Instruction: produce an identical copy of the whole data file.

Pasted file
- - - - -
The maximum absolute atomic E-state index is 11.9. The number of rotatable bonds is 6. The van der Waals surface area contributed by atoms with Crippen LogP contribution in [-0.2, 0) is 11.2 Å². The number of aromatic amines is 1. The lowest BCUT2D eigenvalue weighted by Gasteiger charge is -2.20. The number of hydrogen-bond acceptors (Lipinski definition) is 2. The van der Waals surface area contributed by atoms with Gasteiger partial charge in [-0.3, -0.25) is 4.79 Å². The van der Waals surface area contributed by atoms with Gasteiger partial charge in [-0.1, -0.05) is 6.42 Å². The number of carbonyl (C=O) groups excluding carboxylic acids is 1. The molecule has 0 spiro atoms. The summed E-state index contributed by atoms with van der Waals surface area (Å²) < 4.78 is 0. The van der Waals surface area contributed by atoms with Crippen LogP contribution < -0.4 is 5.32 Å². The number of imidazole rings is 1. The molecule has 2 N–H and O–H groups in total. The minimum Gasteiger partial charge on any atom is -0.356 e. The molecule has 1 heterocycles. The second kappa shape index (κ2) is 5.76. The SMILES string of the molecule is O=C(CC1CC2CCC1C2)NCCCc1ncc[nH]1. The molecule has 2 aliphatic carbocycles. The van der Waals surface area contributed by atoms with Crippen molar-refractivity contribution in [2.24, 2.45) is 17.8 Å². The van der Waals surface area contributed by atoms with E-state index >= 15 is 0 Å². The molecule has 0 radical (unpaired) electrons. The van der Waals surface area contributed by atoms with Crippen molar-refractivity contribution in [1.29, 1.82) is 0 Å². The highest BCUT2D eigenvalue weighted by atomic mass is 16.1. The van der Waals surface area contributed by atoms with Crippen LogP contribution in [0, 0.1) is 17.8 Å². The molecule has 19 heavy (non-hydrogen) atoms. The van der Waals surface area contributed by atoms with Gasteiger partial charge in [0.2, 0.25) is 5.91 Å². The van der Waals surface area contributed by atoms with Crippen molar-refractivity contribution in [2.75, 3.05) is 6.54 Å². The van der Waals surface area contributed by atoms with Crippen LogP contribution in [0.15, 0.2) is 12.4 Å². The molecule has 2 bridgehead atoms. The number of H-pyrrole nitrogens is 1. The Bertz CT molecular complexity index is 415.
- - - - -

The maximum absolute atomic E-state index is 11.9. The number of rotatable bonds is 6. The van der Waals surface area contributed by atoms with Crippen LogP contribution in [-0.2, 0) is 11.2 Å². The number of aromatic amines is 1. The lowest BCUT2D eigenvalue weighted by Gasteiger charge is -2.20. The number of hydrogen-bond acceptors (Lipinski definition) is 2. The van der Waals surface area contributed by atoms with Gasteiger partial charge in [-0.3, -0.25) is 4.79 Å². The van der Waals surface area contributed by atoms with Gasteiger partial charge in [-0.1, -0.05) is 6.42 Å². The number of carbonyl (C=O) groups excluding carboxylic acids is 1. The molecule has 0 spiro atoms. The summed E-state index contributed by atoms with van der Waals surface area (Å²) < 4.78 is 0. The van der Waals surface area contributed by atoms with Crippen LogP contribution < -0.4 is 5.32 Å². The number of imidazole rings is 1. The molecule has 2 N–H and O–H groups in total. The minimum Gasteiger partial charge on any atom is -0.356 e. The molecule has 1 heterocycles. The second kappa shape index (κ2) is 5.76. The SMILES string of the molecule is O=C(CC1CC2CCC1C2)NCCCc1ncc[nH]1. The molecule has 2 aliphatic carbocycles. The van der Waals surface area contributed by atoms with Crippen molar-refractivity contribution in [2.24, 2.45) is 17.8 Å². The van der Waals surface area contributed by atoms with E-state index >= 15 is 0 Å². The molecule has 0 radical (unpaired) electrons. The van der Waals surface area contributed by atoms with Crippen molar-refractivity contribution in [1.29, 1.82) is 0 Å². The highest BCUT2D eigenvalue weighted by atomic mass is 16.1. The van der Waals surface area contributed by atoms with Crippen LogP contribution in [0, 0.1) is 17.8 Å². The molecule has 19 heavy (non-hydrogen) atoms. The van der Waals surface area contributed by atoms with Gasteiger partial charge in [0.2, 0.25) is 5.91 Å². The van der Waals surface area contributed by atoms with Crippen molar-refractivity contribution in [2.75, 3.05) is 6.54 Å². The van der Waals surface area contributed by atoms with Crippen LogP contribution in [0.15, 0.2) is 12.4 Å². The molecule has 2 bridgehead atoms. The number of H-pyrrole nitrogens is 1. The Bertz CT molecular complexity index is 415.